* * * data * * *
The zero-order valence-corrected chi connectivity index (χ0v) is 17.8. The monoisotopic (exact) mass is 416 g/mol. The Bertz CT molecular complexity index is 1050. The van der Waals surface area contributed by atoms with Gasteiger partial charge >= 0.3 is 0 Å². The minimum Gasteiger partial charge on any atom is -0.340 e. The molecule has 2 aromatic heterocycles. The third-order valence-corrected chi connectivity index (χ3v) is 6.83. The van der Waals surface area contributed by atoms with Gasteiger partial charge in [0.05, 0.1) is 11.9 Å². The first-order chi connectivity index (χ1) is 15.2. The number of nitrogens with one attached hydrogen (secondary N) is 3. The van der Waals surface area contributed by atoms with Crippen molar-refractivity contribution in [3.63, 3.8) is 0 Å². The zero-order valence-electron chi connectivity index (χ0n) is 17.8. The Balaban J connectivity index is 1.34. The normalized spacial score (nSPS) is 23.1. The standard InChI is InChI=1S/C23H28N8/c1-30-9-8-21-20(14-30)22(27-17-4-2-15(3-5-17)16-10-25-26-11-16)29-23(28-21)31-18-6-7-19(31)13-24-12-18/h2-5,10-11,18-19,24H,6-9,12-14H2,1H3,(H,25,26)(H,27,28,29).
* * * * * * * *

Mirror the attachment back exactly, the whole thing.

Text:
The zero-order valence-corrected chi connectivity index (χ0v) is 17.8. The monoisotopic (exact) mass is 416 g/mol. The Bertz CT molecular complexity index is 1050. The van der Waals surface area contributed by atoms with Gasteiger partial charge >= 0.3 is 0 Å². The minimum Gasteiger partial charge on any atom is -0.340 e. The molecule has 2 aromatic heterocycles. The third-order valence-corrected chi connectivity index (χ3v) is 6.83. The van der Waals surface area contributed by atoms with Gasteiger partial charge in [0.05, 0.1) is 11.9 Å². The first-order chi connectivity index (χ1) is 15.2. The number of nitrogens with one attached hydrogen (secondary N) is 3. The van der Waals surface area contributed by atoms with Crippen molar-refractivity contribution in [3.63, 3.8) is 0 Å². The zero-order valence-electron chi connectivity index (χ0n) is 17.8. The Balaban J connectivity index is 1.34. The normalized spacial score (nSPS) is 23.1. The standard InChI is InChI=1S/C23H28N8/c1-30-9-8-21-20(14-30)22(27-17-4-2-15(3-5-17)16-10-25-26-11-16)29-23(28-21)31-18-6-7-19(31)13-24-12-18/h2-5,10-11,18-19,24H,6-9,12-14H2,1H3,(H,25,26)(H,27,28,29).